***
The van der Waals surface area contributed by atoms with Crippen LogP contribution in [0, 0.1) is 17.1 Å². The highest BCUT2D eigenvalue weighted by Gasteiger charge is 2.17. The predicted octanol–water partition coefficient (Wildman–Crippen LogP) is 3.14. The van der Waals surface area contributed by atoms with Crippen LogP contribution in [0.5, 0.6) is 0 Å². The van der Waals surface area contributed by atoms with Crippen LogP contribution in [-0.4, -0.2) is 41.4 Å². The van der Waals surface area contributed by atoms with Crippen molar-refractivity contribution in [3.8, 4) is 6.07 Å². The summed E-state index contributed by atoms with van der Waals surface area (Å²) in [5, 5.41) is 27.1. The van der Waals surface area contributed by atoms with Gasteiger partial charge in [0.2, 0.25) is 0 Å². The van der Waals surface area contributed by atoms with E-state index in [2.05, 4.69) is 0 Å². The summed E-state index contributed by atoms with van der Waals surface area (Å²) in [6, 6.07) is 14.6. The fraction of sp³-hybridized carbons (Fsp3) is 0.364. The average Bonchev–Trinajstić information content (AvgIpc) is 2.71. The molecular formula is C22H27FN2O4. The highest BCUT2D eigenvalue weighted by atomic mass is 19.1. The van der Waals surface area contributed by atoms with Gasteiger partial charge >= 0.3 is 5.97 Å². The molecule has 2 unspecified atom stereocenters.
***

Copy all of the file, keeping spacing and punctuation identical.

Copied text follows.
The van der Waals surface area contributed by atoms with Crippen LogP contribution in [0, 0.1) is 17.1 Å². The highest BCUT2D eigenvalue weighted by Gasteiger charge is 2.17. The predicted octanol–water partition coefficient (Wildman–Crippen LogP) is 3.14. The van der Waals surface area contributed by atoms with Crippen LogP contribution in [0.5, 0.6) is 0 Å². The van der Waals surface area contributed by atoms with Crippen LogP contribution in [-0.4, -0.2) is 41.4 Å². The van der Waals surface area contributed by atoms with Crippen molar-refractivity contribution in [3.8, 4) is 6.07 Å². The summed E-state index contributed by atoms with van der Waals surface area (Å²) in [5, 5.41) is 27.1. The van der Waals surface area contributed by atoms with Gasteiger partial charge in [0.2, 0.25) is 0 Å². The van der Waals surface area contributed by atoms with E-state index in [2.05, 4.69) is 0 Å². The summed E-state index contributed by atoms with van der Waals surface area (Å²) in [6, 6.07) is 14.6. The fraction of sp³-hybridized carbons (Fsp3) is 0.364. The average Bonchev–Trinajstić information content (AvgIpc) is 2.71. The molecular formula is C22H27FN2O4. The highest BCUT2D eigenvalue weighted by atomic mass is 19.1. The van der Waals surface area contributed by atoms with Gasteiger partial charge >= 0.3 is 5.97 Å². The molecule has 2 unspecified atom stereocenters.